Inflation and a potential stock market crash. These are the two biggest threats to the US economy and to the financial wellbeing of Americans, so says a survey by personal finance software firm Quicken.
The Menlo Park, Calif.-based Quicken/SurveyMonkey online poll was taken earlier this month, which consisted of a sample of 1,200 US adults ages 18 to 74 from the Cint Consumer Network, according to Quicken's press release.
The survey revealed that nearly three-fourths who responded to the survey (71%) ranked inflation (currently at 7% and the highest since the early 1980s), as the top concern, followed by new COVID-19 variants, supply chain disruptions and a stock market crash. On that last point, the survey noted that 52% surveyed agree that there will be a stock market crash in the next five years. Of that group, 58% expect a looming stock market crash will impact their finances negatively, according to the press release.
Yet not everyone views a potential crash as such a bad prospect. Some Americans saw the financial gains that more aggressive investors had made from the day of the 2008 stock market crash, and are now looking to capitalize for the next one. According to the press release, 52% of self-described "aggressive" investors are likely to say the 2008 crash benefited them financially, compared to 18% of so-called "conservative" investors. What's more, 71% of aggressive investors, compared to 20% of conservative investors, believe a stock market crash in the future would benefit them financially. A notable percentage of respondents who believe there's going to be a crash in the next five years – 35% – agree that they're waiting for a crash in order to invest some extra cash.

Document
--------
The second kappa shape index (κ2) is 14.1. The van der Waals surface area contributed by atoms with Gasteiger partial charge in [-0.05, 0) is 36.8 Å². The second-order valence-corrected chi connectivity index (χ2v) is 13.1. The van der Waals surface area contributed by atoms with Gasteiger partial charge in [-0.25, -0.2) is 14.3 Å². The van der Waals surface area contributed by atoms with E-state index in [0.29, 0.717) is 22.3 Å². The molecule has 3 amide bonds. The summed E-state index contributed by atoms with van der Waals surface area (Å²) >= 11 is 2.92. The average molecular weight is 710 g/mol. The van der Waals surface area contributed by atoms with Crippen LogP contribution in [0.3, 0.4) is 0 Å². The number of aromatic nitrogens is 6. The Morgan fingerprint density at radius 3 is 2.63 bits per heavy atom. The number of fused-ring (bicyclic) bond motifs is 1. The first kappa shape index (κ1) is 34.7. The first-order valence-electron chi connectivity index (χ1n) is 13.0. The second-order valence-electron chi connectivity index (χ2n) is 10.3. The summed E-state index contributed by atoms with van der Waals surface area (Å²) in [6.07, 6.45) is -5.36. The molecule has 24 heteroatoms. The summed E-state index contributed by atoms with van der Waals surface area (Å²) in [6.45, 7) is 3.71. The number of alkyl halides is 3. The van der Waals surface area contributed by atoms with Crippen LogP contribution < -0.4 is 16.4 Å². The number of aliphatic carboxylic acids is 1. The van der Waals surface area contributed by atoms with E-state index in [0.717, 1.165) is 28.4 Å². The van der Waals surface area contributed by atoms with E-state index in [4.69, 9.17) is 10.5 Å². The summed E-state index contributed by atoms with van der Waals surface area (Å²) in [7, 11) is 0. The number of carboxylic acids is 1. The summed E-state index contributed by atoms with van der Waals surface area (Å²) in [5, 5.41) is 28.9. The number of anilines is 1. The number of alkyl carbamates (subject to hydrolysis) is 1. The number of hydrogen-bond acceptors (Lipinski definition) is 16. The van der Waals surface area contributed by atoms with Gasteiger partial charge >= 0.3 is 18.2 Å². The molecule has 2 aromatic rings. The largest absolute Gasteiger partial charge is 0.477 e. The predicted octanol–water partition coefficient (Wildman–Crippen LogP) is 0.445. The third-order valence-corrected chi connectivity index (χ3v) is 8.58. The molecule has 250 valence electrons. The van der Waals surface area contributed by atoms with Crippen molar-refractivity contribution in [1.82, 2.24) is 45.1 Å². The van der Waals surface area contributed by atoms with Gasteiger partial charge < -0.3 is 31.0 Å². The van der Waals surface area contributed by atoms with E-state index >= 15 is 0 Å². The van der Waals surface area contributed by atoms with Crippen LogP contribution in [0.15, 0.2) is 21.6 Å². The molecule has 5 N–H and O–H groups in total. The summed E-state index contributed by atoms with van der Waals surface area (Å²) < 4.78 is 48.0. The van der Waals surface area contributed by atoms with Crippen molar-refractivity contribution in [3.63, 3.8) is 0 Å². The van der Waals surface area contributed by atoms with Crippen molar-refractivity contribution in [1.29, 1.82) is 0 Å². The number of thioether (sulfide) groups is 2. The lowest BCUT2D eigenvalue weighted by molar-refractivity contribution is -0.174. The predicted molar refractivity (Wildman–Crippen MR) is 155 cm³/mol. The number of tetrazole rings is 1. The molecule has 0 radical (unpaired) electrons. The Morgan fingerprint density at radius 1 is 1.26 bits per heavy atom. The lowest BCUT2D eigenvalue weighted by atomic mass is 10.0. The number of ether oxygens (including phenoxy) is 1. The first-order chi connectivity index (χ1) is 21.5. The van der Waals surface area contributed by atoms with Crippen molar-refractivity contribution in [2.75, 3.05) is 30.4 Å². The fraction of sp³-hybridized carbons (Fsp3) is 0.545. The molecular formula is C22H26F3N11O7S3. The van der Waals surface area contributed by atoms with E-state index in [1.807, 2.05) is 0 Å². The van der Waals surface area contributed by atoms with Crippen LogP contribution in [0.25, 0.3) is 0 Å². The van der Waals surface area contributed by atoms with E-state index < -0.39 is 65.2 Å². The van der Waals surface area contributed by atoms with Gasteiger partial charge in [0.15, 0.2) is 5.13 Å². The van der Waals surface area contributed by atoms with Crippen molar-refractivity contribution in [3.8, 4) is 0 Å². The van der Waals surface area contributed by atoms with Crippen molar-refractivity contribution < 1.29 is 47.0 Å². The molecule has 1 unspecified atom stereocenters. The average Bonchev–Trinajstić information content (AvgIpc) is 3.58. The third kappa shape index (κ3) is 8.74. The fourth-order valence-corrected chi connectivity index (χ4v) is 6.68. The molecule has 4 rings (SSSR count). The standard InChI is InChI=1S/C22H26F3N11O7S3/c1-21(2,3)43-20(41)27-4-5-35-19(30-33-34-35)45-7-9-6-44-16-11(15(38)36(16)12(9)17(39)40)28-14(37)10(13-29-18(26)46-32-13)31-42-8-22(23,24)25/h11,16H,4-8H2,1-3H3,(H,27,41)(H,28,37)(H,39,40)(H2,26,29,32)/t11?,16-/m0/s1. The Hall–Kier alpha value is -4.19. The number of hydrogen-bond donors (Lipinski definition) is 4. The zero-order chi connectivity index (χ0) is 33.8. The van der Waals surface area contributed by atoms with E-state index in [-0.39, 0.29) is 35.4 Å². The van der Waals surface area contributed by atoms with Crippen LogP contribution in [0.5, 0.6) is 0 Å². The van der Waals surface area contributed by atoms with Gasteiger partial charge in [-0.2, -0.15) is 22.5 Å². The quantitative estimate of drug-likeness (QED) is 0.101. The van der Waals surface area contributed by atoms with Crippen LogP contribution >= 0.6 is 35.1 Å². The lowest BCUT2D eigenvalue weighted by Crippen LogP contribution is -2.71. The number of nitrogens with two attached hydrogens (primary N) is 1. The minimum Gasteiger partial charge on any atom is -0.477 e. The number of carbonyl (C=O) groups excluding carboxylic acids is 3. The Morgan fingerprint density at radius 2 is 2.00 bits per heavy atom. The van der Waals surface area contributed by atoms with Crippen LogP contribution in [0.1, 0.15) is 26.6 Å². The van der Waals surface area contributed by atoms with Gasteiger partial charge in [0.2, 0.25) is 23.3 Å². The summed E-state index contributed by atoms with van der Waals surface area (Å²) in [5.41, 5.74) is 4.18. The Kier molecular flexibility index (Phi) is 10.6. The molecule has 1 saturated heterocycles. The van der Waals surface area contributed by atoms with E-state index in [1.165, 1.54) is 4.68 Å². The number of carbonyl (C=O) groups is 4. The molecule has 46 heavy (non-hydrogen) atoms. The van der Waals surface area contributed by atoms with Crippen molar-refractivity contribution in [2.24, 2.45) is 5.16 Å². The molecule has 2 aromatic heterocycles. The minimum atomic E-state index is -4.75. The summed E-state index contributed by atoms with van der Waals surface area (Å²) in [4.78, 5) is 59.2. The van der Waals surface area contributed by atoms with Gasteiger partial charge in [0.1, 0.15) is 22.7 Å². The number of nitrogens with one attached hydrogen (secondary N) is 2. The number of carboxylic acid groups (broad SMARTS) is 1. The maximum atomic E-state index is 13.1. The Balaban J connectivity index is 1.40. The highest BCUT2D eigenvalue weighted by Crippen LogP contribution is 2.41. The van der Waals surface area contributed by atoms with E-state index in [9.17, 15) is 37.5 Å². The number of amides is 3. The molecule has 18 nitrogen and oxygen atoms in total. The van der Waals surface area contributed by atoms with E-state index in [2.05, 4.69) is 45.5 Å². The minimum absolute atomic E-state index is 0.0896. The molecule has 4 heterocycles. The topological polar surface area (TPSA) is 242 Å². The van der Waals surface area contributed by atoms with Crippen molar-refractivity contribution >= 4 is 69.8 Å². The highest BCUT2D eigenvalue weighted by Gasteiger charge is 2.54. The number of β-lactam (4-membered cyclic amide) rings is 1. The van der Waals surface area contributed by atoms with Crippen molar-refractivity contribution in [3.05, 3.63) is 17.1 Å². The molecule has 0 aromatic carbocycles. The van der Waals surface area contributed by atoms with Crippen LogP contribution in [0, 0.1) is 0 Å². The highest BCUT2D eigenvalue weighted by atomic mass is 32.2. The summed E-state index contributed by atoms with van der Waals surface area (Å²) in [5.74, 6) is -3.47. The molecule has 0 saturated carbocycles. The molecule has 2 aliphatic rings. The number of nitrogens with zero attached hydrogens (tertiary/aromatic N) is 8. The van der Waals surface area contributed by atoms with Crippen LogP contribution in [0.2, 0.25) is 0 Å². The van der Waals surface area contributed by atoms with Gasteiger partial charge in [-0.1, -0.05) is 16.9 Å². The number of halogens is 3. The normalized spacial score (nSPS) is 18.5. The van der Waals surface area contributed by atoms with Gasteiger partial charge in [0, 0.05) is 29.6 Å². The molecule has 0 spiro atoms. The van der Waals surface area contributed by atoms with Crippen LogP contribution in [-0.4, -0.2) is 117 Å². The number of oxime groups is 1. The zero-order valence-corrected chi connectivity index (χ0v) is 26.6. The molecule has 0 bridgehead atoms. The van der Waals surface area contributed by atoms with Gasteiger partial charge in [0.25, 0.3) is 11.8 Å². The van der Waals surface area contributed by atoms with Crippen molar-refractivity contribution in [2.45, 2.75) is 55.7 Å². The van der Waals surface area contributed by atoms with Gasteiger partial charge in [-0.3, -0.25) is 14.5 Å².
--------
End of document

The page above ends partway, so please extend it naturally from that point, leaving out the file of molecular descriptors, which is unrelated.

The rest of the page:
A sizable percentage of younger adult generations surveyed – Millennial and Gen Z – also see the benefits to a future stock market crash. According to the survey, 41% of Gen Z and 36% of Millennials agree that they are waiting for a stock crash in order to invest their extra cash. Another 30% of Gen Z and 28% of Millennials say they're waiting for a crash so that they can start investing, according to the press release.